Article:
One of the many incredible things about Refocused Lives is that is provides an outlet to brag about our very own personal friends in addition to the many wonderful people that we meet in our quest to bring a little sunshine into your day. We don’t get that opportunity very often without seeming weirdly obsessive about our BFF’s so we happily introduce you to Laurie Bielik, sculptor, artist, custom jewelry designer, lover of all things equine and fierce fighter of multiple sclerosis (MS).
Although she didn’t know it at the time, Laurie’s onset of MS occurred right after the birth of her daughter. Approximately 10 days after Amanda’s birth, Laurie began to feel extreme numbness in her leg, was unable to walk and her doctors admitted her to the hospital thinking that she might possibly have a blood clot related to childbirth. The numbness subsided after a few days, Laurie began to feel better and was able to walk again so the doctors released her from the hospital. Two years later, she recalls what was to be her second indication that something just wasn’t right. She began to experience extreme stiffness and spasming now in her neck and back. And still at that time she didn’t attribute it to anything significant but thought that perhaps she had just pulled a muscle or had strained her back while training and caring for her horses. Laurie underwent a slew of medical tests after returning to the doctor and explaining the new symptoms to them. Relief, is what Laurie describes she felt the most upon hearing her diagnosis. Relief that it was not a more debilitating condition. It could have been worse; she had seen worse in her very own family. On the heels of relief, came anger and fear. Once the whirlwind of emotions had settled, Laurie was most concerned about her children and not wanting them to worry about her.
As an online resource, Laurie speaks highly of MyMSTeam, an organization that offers local and national support services. She is able to chat with other MS patients; sharing triumphs, encouragement and difficulties relating to many aspects of life with MS.
The physical affects of MS slowed Laurie down, but it did not stop her. She learned how to shift priorities and balanced life on her own terms. It was during this time that she began to focus more on her artistic talents using varied mediums to create jewelry, paintings, sculptures and more.
Originally from New York and a mother of two, Laurie currently lives in southern California where the dry summer heat can reach 120 degrees and the ground is prone to shake from the occasional earthquake whenever the San Andreas fault line wants to release a little stress. She has made the Coachella Valley her home for over thirty years. And it is here that she has made a name for herself in the artist and equine community.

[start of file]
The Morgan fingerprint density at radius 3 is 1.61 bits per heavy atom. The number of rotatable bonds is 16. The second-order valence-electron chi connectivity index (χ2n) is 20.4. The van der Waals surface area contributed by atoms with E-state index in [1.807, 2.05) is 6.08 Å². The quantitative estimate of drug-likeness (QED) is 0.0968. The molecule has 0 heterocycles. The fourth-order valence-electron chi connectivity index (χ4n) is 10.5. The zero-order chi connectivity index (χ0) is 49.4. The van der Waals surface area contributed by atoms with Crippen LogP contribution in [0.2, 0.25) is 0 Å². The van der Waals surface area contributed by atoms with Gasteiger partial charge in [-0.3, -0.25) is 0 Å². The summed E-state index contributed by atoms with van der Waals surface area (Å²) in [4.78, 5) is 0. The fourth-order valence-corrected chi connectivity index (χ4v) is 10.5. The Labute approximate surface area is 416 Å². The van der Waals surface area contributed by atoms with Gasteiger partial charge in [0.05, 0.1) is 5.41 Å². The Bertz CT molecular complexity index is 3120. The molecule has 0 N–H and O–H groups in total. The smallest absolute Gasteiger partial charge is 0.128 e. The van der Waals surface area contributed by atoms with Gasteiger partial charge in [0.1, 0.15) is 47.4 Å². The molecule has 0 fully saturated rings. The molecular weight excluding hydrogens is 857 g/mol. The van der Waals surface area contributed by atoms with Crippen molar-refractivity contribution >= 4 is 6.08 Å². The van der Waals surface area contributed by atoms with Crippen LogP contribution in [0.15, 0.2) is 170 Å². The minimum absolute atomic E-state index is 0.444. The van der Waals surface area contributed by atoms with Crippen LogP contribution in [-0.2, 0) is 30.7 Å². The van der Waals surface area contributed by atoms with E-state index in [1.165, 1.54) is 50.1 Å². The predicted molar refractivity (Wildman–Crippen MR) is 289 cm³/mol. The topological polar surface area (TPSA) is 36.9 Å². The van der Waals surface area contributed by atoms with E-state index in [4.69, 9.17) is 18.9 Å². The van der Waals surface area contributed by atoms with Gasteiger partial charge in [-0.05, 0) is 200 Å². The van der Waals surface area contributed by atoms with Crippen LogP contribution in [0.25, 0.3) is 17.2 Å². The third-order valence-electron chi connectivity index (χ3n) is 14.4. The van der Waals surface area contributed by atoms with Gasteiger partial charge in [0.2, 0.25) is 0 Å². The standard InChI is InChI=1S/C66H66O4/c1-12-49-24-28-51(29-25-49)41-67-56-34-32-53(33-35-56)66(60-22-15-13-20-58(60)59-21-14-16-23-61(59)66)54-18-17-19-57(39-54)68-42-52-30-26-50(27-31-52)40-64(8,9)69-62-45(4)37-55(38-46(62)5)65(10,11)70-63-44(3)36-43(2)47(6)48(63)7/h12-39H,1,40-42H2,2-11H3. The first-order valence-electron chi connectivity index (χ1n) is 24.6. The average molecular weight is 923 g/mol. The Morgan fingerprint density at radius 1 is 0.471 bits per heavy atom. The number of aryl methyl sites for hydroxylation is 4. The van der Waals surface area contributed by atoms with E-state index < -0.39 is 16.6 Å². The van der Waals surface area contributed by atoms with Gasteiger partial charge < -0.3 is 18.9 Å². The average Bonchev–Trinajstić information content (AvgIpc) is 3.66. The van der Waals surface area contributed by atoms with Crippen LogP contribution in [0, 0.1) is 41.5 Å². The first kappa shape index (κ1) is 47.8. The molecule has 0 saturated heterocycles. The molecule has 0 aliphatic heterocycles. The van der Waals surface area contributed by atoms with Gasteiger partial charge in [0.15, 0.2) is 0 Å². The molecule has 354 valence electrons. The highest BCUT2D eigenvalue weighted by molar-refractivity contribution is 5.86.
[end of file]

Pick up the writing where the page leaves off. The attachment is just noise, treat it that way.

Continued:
I have never met anyone with such a huge heart, filled with love and compassion for the horses at the Assisi Equine Sanctuary located in Thousand Palms, California. Once there, a horse will live out the remainder of their lives being loved, cared for and treated with kindness, respect and medical attention.
Her love of horses was always present. She happily reminisces about the times when she was in first grade and she and her friend Timmy would steal ponies from a neighboring dentist’s pasture. Not only did Laurie remain involved with horses but Timmy has as well. Timothy Henry is currently the Director of Equestrian Programs and the Director of Development at the Oak Hill Academy located in Virginia in the heart of the Blue Ridge Mountains.
Laurie & Timmy Stealing Ponies
Laurie was in the seventh grade when she began riding and showing horses. She can not remember a time that horses were not a part of her life. She recalls playing with horses and drawing horses with her younger sister all the time. Laurie believes that her connection to horses throughout her life is the tie that binds her to the cherished childhood memories of her sister who died tragically almost fifty years ago at the age of seven. She believes that God gave her this gift in order for her to survive and she doesn’t quite feel right if she isn’t putting her talent to use.
Meet Fiona and her miracle colt; Flynn, residents of the Assisi Equine Sanctuary. Laurie told us that Fiona was rescued as a skeletal and very stunted mare with a broken jaw bone on both sides. Eleven months after bringing her to the sanctuary, where Laurie spends a great amount of time, Fiona produced this normal, robust, “thinks life is grand and quite lovely” colt. And why not – because life is grand and quite lovely!
Thank you to Jody Miller for some of the photographs used in this article. For equine photography services contact Jody L. Miller Photography.